Don't Freak Out About Ultrasonic Malware (Yet)

The internet’s been abuzz lately with news that computer scientists have found a way to transmit malware using ultrasonic audio signals. If true, this means that you’d never be safe from the hackers, as long as your computer has a microphone and speakers. But don’t freak out just yet.

New Malware Can Jump Air Gaps Using Inaudible Sound

A team of computer scientists has developed a new breed of malware that can leap between devices using inaudible audio signals, and then covertly transmit passwords and other sensitive data without a network connection. Using just built-in microphones and speakers, the researchers can transmit passwords and other small quantities data over distances of 20m.

Get Out Of Work Early With This Handy Happy Hour Virus

Everybody hates malware. It’s scary — all your personal information could be exposed! It’s annoying — all your data could disappear! It’s confusing — none of your friends really know how it works! This is why fake malware is the best new way to play hooky.

Did A USB Stick Infect A Russian Nuclear Plant With Stuxnet?

There’s a common misconception that you need to be connected to the internet to get infected with malware. Well, that’s not true and, according to renowned cybersecurity expert Eugene Kaspersky, the folks at a nuclear power plant in Russia learned this the hard way.

No, Malware Can't Infect Your Computer Over The Air

It’s enough of a nightmare to have malware of any sort, but the more persistent the stuff is, the scarier it gets. That’s why the rumours of badBIOS, a bug so bad that it can affect Macs and PCs and communicate itself wirelessly while the infected computers are being taken apart is terrifying. But maybe not entirely true.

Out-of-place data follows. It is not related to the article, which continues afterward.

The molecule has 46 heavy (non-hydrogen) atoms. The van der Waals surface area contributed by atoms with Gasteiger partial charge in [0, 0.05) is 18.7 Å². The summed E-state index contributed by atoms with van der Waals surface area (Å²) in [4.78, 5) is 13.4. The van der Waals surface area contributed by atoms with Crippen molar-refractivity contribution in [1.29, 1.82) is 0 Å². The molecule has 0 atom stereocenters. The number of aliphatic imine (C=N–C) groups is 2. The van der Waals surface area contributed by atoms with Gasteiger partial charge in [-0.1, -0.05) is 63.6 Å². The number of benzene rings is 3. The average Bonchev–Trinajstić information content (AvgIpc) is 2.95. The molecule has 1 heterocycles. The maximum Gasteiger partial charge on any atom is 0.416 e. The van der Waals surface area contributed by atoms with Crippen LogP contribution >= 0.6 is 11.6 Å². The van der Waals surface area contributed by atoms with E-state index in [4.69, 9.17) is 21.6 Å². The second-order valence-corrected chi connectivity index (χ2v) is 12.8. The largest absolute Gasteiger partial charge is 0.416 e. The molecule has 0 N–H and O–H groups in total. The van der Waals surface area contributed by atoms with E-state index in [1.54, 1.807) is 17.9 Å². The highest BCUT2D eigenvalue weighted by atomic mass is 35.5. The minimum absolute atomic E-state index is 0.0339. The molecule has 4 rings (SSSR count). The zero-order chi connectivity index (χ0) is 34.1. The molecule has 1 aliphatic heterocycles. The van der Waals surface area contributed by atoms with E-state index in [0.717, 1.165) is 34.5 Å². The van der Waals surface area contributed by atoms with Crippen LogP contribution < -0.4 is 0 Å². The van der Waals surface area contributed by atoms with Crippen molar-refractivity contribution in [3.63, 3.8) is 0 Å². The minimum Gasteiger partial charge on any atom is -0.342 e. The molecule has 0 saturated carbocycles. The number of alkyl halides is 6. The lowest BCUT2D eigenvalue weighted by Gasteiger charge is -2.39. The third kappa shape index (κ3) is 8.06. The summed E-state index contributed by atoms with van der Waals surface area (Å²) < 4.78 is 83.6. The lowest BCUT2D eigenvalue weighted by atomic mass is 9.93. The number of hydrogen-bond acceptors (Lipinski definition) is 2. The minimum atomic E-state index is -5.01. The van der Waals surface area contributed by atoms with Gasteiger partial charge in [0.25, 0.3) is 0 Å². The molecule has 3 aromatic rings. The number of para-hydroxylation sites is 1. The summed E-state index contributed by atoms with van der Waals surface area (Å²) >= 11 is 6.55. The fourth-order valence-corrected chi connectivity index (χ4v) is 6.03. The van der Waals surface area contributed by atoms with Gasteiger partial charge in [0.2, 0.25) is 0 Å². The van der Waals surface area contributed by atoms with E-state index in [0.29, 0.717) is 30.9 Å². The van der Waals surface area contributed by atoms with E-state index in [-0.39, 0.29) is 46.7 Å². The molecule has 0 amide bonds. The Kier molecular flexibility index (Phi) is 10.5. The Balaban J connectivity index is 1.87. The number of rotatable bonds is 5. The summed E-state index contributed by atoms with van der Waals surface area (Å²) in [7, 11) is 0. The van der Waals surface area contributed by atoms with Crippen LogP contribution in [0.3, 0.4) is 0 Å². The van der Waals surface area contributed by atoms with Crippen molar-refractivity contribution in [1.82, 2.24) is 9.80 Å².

Russian Authorities Seize Goods From China Implanted With 'Spy' Chips

A weird thing happened in St Petersburg last week. The Russian press reports that local officials intercepted a shipment from China that contained home appliances with “spy” microchips capable of spreading malware to Wi-Fi enabled devices within 200m. Tea kettles were apparently the chief culprit.

How The NSA Deploys Malware

We’ve long suspected that the NSA, the world’s premiere spy agency, was pretty good at breaking into computers. But now, thanks to an article by security expert Bruce Schneier — who is working with the Guardian to go through the Snowden documents — we have a much more detailed view of how the NSA uses exploits in order to infect the computers of targeted users.

This Smartphone Charger Also Hunts Down Malware

Numbers show that malware on smartphones is a bigger and bigger problem every year, and it’s not like the phone companies are making it any easier. Would it really kill them to include a native virus scanner in iOS or Android? This is where the Skorpion comes in.

Android Still Dominant In Mobile Malware, Followed By… Symbian?

Android, with its open nature being in the regrettable position of leading the pack when it comes to malware threats isn’t much of a surprise. Symbian being second somewhat is.

Researchers Snuck Malware Onto The App Store By Making It A Transformer

No one really knows exactly how Apple makes sure the apps that wind up in its store are safe. All we know is that the App Store has a comparatively better track record than its Android counterpart. But nothing is ever totally safe. Researchers managed to sneak malware onto the App Store with ease by giving their app the power to transform.